Last week we featured art from (and occasionally inspired by) the comics and comic artists. (Plunkett is also responsible for the covers from the Mara Jade: By the Emperor’s Hand mini-series back in the day.) In addition to reblogs we had a series on comic book characters and it’s where you’ll find my Dark Horse recs.)
Although I do love alternate universe stories, I was pretty disappointed in the three actual Infinities stories that Dark Horse put out back in the early ’00s: None of them really pinged me as being particularly interesting takes on the concept. Peter David’s, on the other hand…
Comic Book Resources has the skinny on the never-produced mini-series, which would have divulged from the movie timeline with the droids at Tatooine and ended with Leia ruling the galaxy – with Luke as her consort.
I gotta say, I was furious when Lucasfilm kicked it back. The whole reason I’d taken on the assignment was because I’d been told that Lucasfilm had effectively given us carte blanche. But then, after I drafted the outline, they turned around and said that the story had to end with Luke, Leia and Han triumphing over evil. In other words, it had to have the same exact ending as Star Wars. It’s a crying shame. The cover image to issue #2, with a close shot of Princess Leia in the Darth Maul face make-up glaring out at the reader, would’ve been killer.
CBR even got artist Nick Perks to mock up that cover, at right.
Explains a lot about why the resulting series’ ended up being so dull. What’s the point of an AU if you don’t go in the really weird directions? (As opposed to the downright laughable ones.) Fanfic, how you’ve spoiled us. (via)
It’s been a week since the news went out that the Star Wars comics license will go to Marvel Comics for 2015, leaving Dark Horse Comics after a twenty-two year run. With the news on Tuesday that Dark Horse will be releasing a new series, adapting the unproduced The Clone Wars scripts for the finale of the Darth Maul storyline, we know that 2014 will still be a big Star Wars year for Dark Horse. Over the course of the past week, questions about the switch have started to get some answers, at least from Dark Horse:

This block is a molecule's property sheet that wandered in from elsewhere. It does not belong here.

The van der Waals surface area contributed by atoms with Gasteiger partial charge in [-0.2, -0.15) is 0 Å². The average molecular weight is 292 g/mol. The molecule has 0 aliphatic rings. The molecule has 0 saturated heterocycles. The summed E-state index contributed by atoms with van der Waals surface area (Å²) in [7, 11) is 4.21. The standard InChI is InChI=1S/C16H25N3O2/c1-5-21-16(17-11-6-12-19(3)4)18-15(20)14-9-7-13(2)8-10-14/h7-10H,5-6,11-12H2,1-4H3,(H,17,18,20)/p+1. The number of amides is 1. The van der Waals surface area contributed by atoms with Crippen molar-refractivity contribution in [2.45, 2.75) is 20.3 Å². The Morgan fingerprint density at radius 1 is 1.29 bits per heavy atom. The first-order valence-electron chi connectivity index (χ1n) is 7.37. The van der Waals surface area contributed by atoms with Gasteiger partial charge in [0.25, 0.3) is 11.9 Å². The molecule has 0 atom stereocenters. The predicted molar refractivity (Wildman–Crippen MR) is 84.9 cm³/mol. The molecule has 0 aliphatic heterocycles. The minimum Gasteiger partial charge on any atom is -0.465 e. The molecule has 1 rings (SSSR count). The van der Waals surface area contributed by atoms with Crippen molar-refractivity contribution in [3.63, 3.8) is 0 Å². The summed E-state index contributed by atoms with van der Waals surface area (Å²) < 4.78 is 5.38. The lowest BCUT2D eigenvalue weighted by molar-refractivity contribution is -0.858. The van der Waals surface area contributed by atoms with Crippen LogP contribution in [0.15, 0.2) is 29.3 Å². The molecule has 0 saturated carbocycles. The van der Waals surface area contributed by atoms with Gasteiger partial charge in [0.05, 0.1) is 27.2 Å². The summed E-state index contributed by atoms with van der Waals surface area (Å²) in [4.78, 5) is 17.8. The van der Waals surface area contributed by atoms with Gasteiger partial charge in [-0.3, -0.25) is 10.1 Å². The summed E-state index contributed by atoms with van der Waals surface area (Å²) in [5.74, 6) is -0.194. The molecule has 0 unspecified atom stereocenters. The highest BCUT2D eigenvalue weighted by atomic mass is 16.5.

Marvel will take over the Star Wars comics license in 2015, StarWars.com announced this afternoon.
Marvel was the original comics home of the franchise, publishing Star Wars #1 in March 1977. There was plenty of speculation dating from almost the moment the Disney sale was announced that the license would return to Marvel. Dark Horse is the third-largest comics publisher, but Marvel is one of the big 2 – and perhaps more importantly, Disney also owns them.
Despite their history with Marvel, when Star Wars was beginning a renaissance in the early 90′s, Dark Horse was awarded the license. They’ve published a great many influential series over the years, from Dark Empire and Tales of the Jedi early on to fan-favorites like Legacy, Knights of the Old Republic and the new Star Wars series. Of the current ongoing series, Brian Wood’s Star Wars will end at #20, while Gabriel Hardman and Corinna Bechko’s Legacy will end with #18.
I don’t know enough about Marvel to speculate on what they may do with the franchise, but it’s safe to say that Dark Horse was one of the more beloved licensees in fandom. They’ve always been willing to innovate and look outside the box, and there’s no doubt a lot of fear out there in fandom, no matter how expected this may have been. We’ve become very attached to the folks over there, from editor Randy Stradley on down, and it’s sad to see the end coming on that partnership.